Rachna Sheth

Americans for the Arts and I share a common vision: we both see arts as the solution. The value of art in our everyday lives is what brought me to my job as Marketing and PR Coordinator at Silk Road Rising, where I was a patron before I was an employee. As someone with artistic and arts education training who is new to arts marketing, I am especially grateful to Americans for the Arts for awarding me with a Field Diversity Scholarship Award to attend the National Arts Marketing Project Conference (NAMPC) 2015 and further my professional development. The sessions provided me with a framework to accomplish my goals. They helped to light the path between where I am and where I want to be. NAMPC encouraged me to ask more questions, even when the questions are difficult ones. How can we reach new audiences? How can we feel less intimidated by Google Analytics? How do we, as a theatre company that counters negative representation, continue conversations about disparity that actually lead to action? The conference provided me with a springboard to begin meaningful conversations and rekindled my passion for the arts.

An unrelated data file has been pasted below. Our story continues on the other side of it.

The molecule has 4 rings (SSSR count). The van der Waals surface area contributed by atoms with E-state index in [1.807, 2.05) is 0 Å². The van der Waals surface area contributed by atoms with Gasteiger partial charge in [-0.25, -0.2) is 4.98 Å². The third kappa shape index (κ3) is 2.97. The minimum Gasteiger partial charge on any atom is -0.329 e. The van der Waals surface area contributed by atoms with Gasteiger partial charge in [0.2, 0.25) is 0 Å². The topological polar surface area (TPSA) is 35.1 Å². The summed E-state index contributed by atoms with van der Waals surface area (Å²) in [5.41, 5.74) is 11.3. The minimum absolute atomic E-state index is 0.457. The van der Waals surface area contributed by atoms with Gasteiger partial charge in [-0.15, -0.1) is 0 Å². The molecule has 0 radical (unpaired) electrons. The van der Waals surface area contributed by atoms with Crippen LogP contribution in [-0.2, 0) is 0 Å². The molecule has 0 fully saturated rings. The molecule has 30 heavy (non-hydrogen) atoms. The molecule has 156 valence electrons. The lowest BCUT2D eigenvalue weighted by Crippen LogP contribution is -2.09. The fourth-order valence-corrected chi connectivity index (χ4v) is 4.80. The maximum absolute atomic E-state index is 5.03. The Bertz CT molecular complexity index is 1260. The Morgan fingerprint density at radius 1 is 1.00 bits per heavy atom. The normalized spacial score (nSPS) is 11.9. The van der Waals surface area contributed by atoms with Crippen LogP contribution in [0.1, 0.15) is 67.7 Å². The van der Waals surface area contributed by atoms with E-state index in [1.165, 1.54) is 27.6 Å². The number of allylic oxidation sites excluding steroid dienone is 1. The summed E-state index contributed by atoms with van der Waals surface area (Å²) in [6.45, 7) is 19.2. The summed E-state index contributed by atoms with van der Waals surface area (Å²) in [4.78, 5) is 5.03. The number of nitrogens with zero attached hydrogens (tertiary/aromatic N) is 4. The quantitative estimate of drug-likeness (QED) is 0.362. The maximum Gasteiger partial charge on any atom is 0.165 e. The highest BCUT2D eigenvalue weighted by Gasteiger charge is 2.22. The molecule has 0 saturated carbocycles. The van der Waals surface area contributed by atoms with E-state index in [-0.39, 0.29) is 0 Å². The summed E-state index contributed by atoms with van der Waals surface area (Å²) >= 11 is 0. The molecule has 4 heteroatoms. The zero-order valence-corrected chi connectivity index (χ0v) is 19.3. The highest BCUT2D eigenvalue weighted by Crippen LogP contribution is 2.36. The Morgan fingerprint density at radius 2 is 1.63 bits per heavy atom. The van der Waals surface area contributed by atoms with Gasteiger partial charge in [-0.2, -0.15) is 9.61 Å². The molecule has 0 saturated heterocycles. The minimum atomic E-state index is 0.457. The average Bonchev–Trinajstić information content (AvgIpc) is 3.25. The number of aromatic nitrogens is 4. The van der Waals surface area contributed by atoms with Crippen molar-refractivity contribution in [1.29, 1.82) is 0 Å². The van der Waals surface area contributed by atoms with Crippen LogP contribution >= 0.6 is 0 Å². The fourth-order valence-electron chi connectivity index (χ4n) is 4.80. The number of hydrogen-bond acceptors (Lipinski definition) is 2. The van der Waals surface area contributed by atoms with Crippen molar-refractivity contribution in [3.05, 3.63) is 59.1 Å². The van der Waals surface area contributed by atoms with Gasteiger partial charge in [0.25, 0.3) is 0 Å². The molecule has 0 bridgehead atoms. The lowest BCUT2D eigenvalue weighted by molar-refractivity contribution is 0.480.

When you are part of a small non-profit arts organization, wrapped up daily in the particulars that bring performance art to the stage, sometimes you forget you’re also part of a much larger arts community where there are people who have been in your shoes and whom you can learn from. NAMPC allowed me to network and develop my arts leadership skills and reminded me the importance of nurturing relationships. Moreover, it gathered leaders and movers and shakers in the arts marketing community under one roof so we could all see that yes, our goals are attainable. So while we are in our offices and communities doing our parts, it’s good to know that Americans for the Arts is out there on a national level, advocating for the arts so that we continue to have a place in the bigger picture, so people know that our everyday work is valuable and contributes to the betterment of the health and the enrichment of the lives of many Americans.